Durham prosecutors ask to admit IBJ story as evidence

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The prosecution in the Tim Durham fraud trial on Wednesday sought to introduce into evidence an IBJ investigative report from October 2009, but a judge agreed with a defense attorney and denied the request.

The prosecution asked to include the Oct. 24, 2009, story as Exhibit 113 shortly after FBI Special Agent Dennis Halliden, the lead investigator in the case, began his testimony Wednesday afternoon.

The report, written by IBJ Managing Editor Greg Andrews, detailed how Durham and his partners and related firms had taken more than $168 million in so-called related-party loans from Ohio-based Fair Finance Co. The loans represented about 70 percent of Fair's assets and a dramatic change in business model from before Durham and partner and co-defendant Jim Cochran acquired the comsumer-loan company in 2002.

Durham defense attorney John Tompkins objected to the prosecution's request under federal courts evidentiary Rule 403, under which a judge can exclude relevant evidence if its tendency to prejudice a jury outweighs its value in evidence.

"It is a critical article by a journalist," Tompkins argued. "We don't know the sources."

Later, during a break, Tompkins told a reporter he had never seen a prosecutor attempt to introduce a newspaper article into evidence.

Assistant U.S. Attorney Winfield Ong told Judge Jane Magnus-Stinson that the jury should be able to see the article for context, without relying on the facts contained within.

A chunk of the prosecution's evidence in the case centers around the reaction to the story by the defendants, both in e-mails and on phone calls the government recorded under an authorization it requested shortly after the article appeared.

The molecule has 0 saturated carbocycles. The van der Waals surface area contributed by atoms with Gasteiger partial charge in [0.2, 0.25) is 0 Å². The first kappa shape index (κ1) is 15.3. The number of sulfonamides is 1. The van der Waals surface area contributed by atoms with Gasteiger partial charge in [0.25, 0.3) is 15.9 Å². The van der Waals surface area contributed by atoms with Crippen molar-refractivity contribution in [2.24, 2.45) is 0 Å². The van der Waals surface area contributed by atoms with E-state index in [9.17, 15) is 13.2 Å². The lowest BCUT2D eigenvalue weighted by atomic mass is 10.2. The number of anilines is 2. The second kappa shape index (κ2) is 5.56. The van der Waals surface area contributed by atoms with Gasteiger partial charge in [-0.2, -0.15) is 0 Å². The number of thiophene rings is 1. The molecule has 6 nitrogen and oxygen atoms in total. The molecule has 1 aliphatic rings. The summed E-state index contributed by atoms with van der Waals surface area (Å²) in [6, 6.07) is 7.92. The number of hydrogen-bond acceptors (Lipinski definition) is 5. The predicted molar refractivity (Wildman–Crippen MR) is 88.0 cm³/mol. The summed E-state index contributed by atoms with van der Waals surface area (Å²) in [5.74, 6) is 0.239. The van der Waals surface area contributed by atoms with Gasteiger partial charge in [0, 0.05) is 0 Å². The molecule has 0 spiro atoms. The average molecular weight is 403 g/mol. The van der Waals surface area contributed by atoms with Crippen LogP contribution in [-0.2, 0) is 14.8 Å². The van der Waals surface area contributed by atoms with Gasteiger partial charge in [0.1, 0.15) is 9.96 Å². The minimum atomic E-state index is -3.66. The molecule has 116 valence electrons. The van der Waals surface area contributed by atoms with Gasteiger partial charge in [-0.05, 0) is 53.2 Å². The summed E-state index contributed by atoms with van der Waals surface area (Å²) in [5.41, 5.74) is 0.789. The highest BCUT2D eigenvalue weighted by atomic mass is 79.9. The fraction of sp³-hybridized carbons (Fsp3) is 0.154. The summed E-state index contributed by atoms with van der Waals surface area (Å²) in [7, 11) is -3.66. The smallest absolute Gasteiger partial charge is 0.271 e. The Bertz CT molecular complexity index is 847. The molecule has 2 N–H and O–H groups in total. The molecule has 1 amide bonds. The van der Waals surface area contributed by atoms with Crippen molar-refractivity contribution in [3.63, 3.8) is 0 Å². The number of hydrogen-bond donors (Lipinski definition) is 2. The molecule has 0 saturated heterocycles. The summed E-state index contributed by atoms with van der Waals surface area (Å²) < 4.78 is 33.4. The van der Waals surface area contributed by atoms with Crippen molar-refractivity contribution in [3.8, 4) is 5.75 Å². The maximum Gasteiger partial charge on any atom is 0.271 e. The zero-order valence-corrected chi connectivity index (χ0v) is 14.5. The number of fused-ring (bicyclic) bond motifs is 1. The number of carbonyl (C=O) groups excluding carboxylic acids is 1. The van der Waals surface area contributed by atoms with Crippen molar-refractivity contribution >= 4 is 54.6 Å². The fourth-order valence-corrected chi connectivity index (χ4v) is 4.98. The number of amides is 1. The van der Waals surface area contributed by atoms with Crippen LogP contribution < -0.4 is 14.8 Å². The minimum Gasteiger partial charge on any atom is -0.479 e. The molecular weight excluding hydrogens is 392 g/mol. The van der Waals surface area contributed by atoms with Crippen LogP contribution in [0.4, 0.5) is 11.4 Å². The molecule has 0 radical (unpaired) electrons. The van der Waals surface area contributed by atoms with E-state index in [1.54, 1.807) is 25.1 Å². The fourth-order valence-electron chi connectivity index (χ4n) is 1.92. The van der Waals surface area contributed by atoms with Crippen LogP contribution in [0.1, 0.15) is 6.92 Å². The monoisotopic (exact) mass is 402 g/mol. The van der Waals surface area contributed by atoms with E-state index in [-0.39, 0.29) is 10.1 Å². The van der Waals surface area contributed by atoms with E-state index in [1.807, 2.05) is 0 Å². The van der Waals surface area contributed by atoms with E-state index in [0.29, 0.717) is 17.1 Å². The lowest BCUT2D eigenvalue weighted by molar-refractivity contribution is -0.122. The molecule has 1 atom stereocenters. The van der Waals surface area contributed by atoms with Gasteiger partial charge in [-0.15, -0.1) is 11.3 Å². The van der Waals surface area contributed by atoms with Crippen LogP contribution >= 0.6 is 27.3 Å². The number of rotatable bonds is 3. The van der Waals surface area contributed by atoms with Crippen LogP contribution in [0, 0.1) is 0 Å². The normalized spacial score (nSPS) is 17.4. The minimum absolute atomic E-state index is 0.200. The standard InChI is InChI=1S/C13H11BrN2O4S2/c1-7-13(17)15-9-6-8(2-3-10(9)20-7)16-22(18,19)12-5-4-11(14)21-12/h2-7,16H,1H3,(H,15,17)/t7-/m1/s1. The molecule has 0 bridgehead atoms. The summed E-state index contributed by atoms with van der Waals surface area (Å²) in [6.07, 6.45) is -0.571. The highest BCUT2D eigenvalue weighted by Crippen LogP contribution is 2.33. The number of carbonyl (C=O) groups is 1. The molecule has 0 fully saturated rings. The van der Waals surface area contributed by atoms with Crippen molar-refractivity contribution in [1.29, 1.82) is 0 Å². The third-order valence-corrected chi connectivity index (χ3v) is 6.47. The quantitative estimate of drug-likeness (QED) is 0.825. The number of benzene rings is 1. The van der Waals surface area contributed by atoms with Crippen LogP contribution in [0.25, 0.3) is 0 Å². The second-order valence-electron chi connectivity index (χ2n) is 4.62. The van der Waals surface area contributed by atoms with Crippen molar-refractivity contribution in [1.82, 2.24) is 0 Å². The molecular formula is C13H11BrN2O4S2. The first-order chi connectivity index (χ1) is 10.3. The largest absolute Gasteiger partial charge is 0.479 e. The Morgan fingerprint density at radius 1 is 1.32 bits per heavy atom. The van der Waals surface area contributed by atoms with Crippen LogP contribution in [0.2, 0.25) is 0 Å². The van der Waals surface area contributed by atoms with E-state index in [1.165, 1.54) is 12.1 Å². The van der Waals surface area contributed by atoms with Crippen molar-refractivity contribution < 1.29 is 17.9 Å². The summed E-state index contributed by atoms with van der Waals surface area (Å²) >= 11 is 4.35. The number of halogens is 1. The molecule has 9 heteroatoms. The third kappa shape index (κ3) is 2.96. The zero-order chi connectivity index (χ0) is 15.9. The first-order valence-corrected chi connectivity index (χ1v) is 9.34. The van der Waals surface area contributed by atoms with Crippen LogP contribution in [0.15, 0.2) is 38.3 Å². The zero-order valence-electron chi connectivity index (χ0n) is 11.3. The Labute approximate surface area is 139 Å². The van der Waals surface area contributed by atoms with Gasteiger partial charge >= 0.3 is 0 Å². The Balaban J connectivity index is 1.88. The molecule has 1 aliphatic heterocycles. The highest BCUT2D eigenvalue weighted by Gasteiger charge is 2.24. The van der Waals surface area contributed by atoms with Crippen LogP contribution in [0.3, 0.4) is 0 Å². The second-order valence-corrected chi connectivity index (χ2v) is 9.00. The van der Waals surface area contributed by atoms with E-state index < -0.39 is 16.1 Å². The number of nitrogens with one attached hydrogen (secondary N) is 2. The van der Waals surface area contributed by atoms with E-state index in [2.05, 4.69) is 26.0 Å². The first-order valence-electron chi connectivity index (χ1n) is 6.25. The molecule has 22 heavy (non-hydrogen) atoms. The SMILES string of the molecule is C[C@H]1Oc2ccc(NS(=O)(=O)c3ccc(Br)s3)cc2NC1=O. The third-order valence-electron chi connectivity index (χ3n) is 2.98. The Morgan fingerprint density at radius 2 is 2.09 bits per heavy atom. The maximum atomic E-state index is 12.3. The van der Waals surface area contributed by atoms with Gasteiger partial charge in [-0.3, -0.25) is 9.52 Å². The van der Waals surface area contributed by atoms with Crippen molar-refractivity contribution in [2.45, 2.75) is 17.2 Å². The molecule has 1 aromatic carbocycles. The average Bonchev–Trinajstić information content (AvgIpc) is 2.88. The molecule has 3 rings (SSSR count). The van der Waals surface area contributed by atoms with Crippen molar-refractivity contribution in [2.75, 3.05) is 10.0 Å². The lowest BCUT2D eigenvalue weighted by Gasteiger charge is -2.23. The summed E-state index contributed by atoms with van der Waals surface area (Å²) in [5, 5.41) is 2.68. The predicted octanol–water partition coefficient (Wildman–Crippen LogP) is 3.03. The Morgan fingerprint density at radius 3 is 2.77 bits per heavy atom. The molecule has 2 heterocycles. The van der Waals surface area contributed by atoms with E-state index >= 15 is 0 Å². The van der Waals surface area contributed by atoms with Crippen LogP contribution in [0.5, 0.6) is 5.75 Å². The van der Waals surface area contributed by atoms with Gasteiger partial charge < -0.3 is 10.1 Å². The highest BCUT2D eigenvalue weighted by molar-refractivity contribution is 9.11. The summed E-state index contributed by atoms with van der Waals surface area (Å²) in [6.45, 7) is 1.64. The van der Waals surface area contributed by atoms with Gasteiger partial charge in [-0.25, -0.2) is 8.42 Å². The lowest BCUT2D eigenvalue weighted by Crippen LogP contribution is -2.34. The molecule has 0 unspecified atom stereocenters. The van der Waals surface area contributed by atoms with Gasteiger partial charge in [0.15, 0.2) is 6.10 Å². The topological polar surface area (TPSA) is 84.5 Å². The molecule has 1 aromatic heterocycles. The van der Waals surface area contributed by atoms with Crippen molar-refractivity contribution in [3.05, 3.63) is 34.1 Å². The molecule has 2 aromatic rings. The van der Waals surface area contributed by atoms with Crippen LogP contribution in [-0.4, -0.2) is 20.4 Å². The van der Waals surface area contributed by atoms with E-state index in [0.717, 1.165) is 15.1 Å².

"It's been discussed at length here, and by at least two witnesses, and extensively on the wiretaps," Ong said of the IBJ story. "It would be puzzling at best for the jury not to have it."

Magnus-Stinson sided with the defense and did not admit the story into evidence, but noted Rule 403 provides for a sliding scale, allowing her the option to change her mind as the case proceeds.

The article, which highlighted disclosures Fair had made in legalese-laden offering circulars, led some Fair investors in Ohio to ask questions or request refunds of their investments. Ohio regulators also put up roadblocks to a request by Fair to sell another $250 million in investment certificates.

Matthew Ogden, a former investor relations employee with Fair, said Wednesday that he reviewed the offering circulars more carefully and began raising questions after seeing the IBJ story.

He said he was already skeptical of his bosses since they asked him and other employees to blame computer glitches when investors asked about missing interest payments. The checks were piling up at the office he worked at in Wooster, Ohio, but the orders had been to delay sending them.

Also Wednesday, the prosecution played a recording of a November 2009 phone conversation between Cochran and Gary Zuercher, who expressed concern about his mother's investment with Fair Finance after reading the IBJ story.

Cochran said the story was payback from IBJ co-owner Mickey Maurer, who Cochran claimed had lost millions of dollars on an investment in Obsidian Enterprises before Durham took the company private.

Maurer said he never purchased any Obsidian stock.

Cochran continued, describing IBJ's reporting as "yellow journalism and quite frankly libelous and tortuous."

"Uhm, there's nothing in there, there's nothing at Fair Finance that he's done illegal," Cochran said, according to a transcript. "There's nothing we've ever hid from anybody."

Zuercher asked whether Fair had filed suit against IBJ.

Cochran replied that the company had decided not to sue "right now" because the story's author, Greg Andrews, would "like to just raise this thing up to, to many many different levels then can still write whatever he damn well pleases."

To catch up on IBJ's coverage of Durham and Fair Finance, click here.

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